Story of one ring

This wonderful historical gold ring with sharply cut smoky quartz and black enamel belonged to the Vasa dynasty, which occupied the thrones of Sweden and the Polish-Lithuanian Commonwealth. The ring is known as the coronation ring of King Charles IX of Sweden and supposed to have been created by goldsmiths Ruprecht Miller and Antonij Groodt in 1607.
Sigismund III left his paternal uncle Charles as regent in Sweden. In return the last one rose a rebellion and became the king. And the dream of the Polish king to unite two countries under his rule ripped away.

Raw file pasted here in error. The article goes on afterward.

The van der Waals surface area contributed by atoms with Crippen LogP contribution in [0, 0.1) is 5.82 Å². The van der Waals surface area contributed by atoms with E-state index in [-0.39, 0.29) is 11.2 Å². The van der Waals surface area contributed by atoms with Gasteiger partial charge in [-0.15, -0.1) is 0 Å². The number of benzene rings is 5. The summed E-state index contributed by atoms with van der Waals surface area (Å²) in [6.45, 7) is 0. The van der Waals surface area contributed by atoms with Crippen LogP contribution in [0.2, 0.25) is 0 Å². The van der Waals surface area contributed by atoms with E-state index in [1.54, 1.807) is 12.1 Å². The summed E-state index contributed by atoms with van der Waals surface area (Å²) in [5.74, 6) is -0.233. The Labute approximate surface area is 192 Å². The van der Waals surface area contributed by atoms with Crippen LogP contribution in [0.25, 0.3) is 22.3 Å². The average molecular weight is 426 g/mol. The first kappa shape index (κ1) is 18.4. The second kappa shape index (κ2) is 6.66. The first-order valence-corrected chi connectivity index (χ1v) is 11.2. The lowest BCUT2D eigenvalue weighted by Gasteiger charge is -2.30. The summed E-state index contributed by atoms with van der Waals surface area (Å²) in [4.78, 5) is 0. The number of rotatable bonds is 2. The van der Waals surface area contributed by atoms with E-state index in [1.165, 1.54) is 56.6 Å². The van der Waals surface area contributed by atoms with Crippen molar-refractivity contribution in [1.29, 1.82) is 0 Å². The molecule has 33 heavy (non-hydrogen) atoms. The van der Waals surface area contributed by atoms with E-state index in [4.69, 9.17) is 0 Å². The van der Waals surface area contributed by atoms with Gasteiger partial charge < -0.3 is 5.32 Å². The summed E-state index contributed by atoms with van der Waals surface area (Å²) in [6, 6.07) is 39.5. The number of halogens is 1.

Sigismund III was an obstinate man and couldn’t leave the idea for the rest of his life.

Sigismund III in all his glory on a portrait of 1612 during the siege of Smolensk, one of the key episodes of the Russian-Polish war, wearing the Order of the Golden Fleece on the chain and a barely visible ring with a pointed crystal on the finger.

Charles IX’s coronation in Uppsala Cathedral in 1607 was the last time a ring was included among the regalia. Now it is preserved in the Royal Armoury in Stockholm.


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